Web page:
The "woman" (most probably true Israel) flees to the wilderness (many suggest either Petra or Bozrah) while the planet experiences 3½ years of pervasive and escalating misery (the trumpet and bowl judgments). The earthquake at the time of the resurrection of the two witnesses after their 1,260-day ministry (Rev. 11:13) is quite possibly the same as the earthquake in Zechariah 14:4. When Jesus subsequently reclaims Jerusalem, the beast and his crowd are forced out. Jesus then puts an end to the "Beast worship system" - sacrifice and offering - while His enemies flee north to take their final stand at Armageddon, where they are destroyed (thank God!!) by the brightness of His coming. That day is the 1,335th day in Daniel 12:12.
We need to be careful with Daniel's use of numbers in making a distinction between a span of days with an identified beginning or end, and a specific day identified by a number. Specifically, Daniel 12:12 speaks of the 1,335th day. Popular eschatology, probably beginning with either Walvoord or Lindsey, arbitrarily chooses the middle of the final seven years as a reference point for the beginning of a 1,335-day period. This is simply not warranted; they made this up to support a model. There is no compelling reason for seeing this day, and the beginning of blessing, as any day other than the 1,335th day from Day #1, rather than counting 1,335 days from Day #1260. If Lindsey were correct, then this final day of blessing would be Day #2595, which is 55 days after the final "week" according to the calendar.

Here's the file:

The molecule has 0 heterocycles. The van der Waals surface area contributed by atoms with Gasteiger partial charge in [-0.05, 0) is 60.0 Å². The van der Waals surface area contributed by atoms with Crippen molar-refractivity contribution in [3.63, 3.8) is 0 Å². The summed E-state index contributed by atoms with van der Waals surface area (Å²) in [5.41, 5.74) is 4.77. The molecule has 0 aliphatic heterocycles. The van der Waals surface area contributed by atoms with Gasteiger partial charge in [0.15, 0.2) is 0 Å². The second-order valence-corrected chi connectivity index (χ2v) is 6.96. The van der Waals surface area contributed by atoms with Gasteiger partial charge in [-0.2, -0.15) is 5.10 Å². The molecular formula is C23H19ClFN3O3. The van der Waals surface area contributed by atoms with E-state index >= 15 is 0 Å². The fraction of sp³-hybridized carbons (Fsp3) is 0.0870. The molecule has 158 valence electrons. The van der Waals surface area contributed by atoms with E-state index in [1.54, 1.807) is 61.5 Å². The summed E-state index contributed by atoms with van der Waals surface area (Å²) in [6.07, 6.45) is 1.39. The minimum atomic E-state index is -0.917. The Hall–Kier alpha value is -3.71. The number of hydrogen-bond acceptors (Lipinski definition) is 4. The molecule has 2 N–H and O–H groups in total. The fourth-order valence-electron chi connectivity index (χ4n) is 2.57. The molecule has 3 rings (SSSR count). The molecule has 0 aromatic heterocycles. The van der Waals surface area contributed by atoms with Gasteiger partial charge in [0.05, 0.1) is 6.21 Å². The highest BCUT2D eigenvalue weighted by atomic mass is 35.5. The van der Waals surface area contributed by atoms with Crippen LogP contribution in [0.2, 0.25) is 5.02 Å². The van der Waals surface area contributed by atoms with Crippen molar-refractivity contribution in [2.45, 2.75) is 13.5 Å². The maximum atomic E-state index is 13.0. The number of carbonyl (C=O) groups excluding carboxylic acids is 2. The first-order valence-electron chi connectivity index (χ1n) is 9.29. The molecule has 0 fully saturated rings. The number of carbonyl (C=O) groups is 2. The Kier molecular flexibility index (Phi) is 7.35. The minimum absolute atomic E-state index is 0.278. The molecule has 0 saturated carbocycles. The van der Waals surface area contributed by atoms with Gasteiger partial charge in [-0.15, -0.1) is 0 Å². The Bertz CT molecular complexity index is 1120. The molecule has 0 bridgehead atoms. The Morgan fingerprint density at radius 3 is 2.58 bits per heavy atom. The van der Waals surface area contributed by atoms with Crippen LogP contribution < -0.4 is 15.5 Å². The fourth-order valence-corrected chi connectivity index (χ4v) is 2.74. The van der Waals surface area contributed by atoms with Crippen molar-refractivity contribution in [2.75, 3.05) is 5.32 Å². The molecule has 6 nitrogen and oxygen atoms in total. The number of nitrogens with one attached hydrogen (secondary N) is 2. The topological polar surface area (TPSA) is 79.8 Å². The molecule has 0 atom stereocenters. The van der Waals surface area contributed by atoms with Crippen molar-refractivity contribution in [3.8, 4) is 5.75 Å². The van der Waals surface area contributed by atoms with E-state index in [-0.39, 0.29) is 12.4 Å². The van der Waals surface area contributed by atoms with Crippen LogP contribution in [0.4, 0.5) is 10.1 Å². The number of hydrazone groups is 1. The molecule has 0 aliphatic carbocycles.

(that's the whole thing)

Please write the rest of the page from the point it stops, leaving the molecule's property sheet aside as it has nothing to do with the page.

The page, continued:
NOTES: All dates are local in Jerusalem; Gregorian dates are 24 hours beginning at midnight following the proper Hebrew date change which occurs at sunset. Jerusalem time is GMT +3 — Eastern Daylight Savings time is GMT -4.
In Daniel 12:7 the phrase "power of the holy people has been completely shattered" (NKJV) seems to be a rather poor rendering. The NET version — "the power of the one who shatters the holy people has been exhausted" — may be closer to the intended meaning. The Septuagint simply says "when the dispersion is ended." That will be after 3½ "times."
It is because of the seven years of weapons-burning (Ezekiel 39:9) that the Magog invasion is believed to occur early in the 70th week.